I would like to borrow the eloquent words of the passionate Facebook page, whose alternative name, to avoid obscenities, is I flipping strongly dislike dogma. They write beautifully about the scientific consensus and whether it can be bought:

Every group that denies scientific consensus supports their denial with the accusation that consensus can be bought and paid for. Big pharma has purchased the right to direct scientists to say vaccines are safe. Monsanto has greased the wheels of GMO testing to show GE crops to not be harmful. How then do we explain why big oil, which controls far more wealth than big pharma and Monsanto combined, has failed to dictate the scientific consensus on global warming?

What is being ignored is all the times scientific consensus has been bad for big business and the denialist campaigns that pop up when it is. For example, big tobacco threw a mountain of money at the scientific findings which said smoking contributes to lung cancer. Although they have had success in influencing laws and politics, the best they could do with science was to muddy the waters for a few years. Eventually, evidence won out and today there is little doubt in the public mind that smoking is linked to cancer. A very similar story unfolded when science suggested leaded gasoline was bad for human health. ( How do we explain these failures of big money to buy consensus without admitting that the currency of consensus is evidence?

What successfully countered the efforts of those companies was the standards of scientific consensus. Those same standards report that vaccines are safe, GMO’s are not inherently harmful, and climate change is real.

Money can indeed sow the seeds of doubt, and an ill-informed, non-critical thinking public can provide soil for them them to take root. But, without science to nurture them, they eventually falter and die. Money cannot sustain denialism forever. It is impossible to contradict nature, and scientific consensus is the best proxy we have available for nature’s voice.

Science is the most difficult instance to bribe, because the only currency it accepts is evidence. Be wary of people, they may always suffer from bias and have conflicts of interest. But whereas following the money may lead to dubious places, where people are concerned, following the money into science only leads to more research. No money in the world can stop people from wanting to understand how the world really works. That curiosity is what I put my trust in.

Additional evidence of the unknowns in the supplement industry – omega-3 supplements that do not in fact contain omega-3

“More than half of the n-3 fatty acid supplements on the South African market do not contain the claimed EPA and/or DHA contents as stated on product labels, and they contained CD levels higher than that in unused vegetable oils obtained from opened containers used for domestic cooking purposes.”

“Almost all fish oil supplements available in the New Zealand market contain much lower concentrations of long chain n-3 PUFAs than claimed by the product label. Importantly, the majority of fish oils exceeded the recommended indices of oxidative markers.”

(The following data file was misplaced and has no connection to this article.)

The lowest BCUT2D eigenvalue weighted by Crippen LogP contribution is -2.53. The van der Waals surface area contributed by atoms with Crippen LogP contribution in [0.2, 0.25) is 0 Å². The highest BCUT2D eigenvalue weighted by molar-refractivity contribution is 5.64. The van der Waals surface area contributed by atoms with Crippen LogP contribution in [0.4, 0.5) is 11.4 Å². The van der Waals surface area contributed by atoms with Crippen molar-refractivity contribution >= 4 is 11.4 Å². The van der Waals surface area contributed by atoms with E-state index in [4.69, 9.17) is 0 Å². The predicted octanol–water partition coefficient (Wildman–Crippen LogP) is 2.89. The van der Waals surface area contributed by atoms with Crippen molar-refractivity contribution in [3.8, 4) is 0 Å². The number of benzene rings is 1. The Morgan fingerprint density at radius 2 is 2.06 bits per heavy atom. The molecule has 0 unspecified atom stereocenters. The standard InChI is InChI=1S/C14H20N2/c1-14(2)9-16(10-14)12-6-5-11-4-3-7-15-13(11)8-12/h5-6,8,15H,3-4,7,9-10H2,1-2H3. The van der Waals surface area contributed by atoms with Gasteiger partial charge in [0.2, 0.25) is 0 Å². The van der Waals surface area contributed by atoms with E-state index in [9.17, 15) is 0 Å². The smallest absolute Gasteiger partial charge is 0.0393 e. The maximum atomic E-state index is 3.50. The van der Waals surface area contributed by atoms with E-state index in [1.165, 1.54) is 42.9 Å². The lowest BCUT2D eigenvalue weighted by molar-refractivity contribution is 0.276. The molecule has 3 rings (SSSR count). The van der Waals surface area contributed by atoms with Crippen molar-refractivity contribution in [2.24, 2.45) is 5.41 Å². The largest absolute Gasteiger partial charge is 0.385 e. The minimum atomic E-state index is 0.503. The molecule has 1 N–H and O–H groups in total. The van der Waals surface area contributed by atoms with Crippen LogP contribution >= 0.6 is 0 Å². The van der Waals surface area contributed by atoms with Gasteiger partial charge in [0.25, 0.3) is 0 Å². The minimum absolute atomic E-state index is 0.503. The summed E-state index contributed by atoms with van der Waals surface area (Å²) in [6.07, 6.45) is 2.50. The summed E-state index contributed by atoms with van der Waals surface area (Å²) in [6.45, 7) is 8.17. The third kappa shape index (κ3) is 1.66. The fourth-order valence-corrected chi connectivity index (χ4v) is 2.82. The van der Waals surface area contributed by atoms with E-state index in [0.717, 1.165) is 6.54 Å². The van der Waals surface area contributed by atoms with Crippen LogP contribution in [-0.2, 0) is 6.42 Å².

The market research

I’ve learned that global market research is a business, and to check the results first hand, I’d have to purchase a pile of marked reports. What I have used in this piece are reports on the paywalled market analyses by relevant organisations. Data for the graph can be found in these sources:




About Thoughtscapism

Cell Biologist, science communicator, an agricultural and biodiversity analyst, and a fiction writer.
This entry was posted in alternative medicine, finance, health, medicine, science and tagged , , , , , . Bookmark the permalink.

11 Responses to Following the Money

  1. Thanks for sharing and quoting the open letter to my dad, but I’m not a he.


    • iidadragon says:

      Ah, darn, and I even remember from way back when that you were a woman. Sorry. In finnish we only have one third pronoun, so if it is any relief, I frequently make the mistake of insulting people with hints of sex-changes in english. I am happy to correct and get to mention the fact that this particular well spoken medical researcher is indeed a she. Thanks for the comment.


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  3. I have to tell you – I am really impressed by how well you document and provide all your references. In my own blogging, I keep it a bit more “folksy” but still try to include enough good links that people will hopefully follow. You go in-depth! You’re actually becoming a very good resource for future blog topics, and yes, I will definitely give appropriate credit when they are done, too. 🙂

    Liked by 1 person

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  5. MMD says:

    Just wondering if I can share your graphs and other images, with credit given to you of course (and link to your blog) in online vaccine debates. I tried to send you an email rather than comment, but didn’t see this as an option. Thanks –


    • You are very welcome to do so, thanks for linking back to my blog! You can also tag me in on Facebook discussions by typing @Thoughtscapism (the @ gives a drop-down menu to tag pages as well), I might join in too 😉


      • MMD says:

        Thanks! This is actually in the Baby Center Community. The group is VPDs/Vaccines Discussion, and you are more than welcome to join! Thanks again –


  6. Pingback: Has Alternative Medicine Been Studied Enough? | Thoughtscapism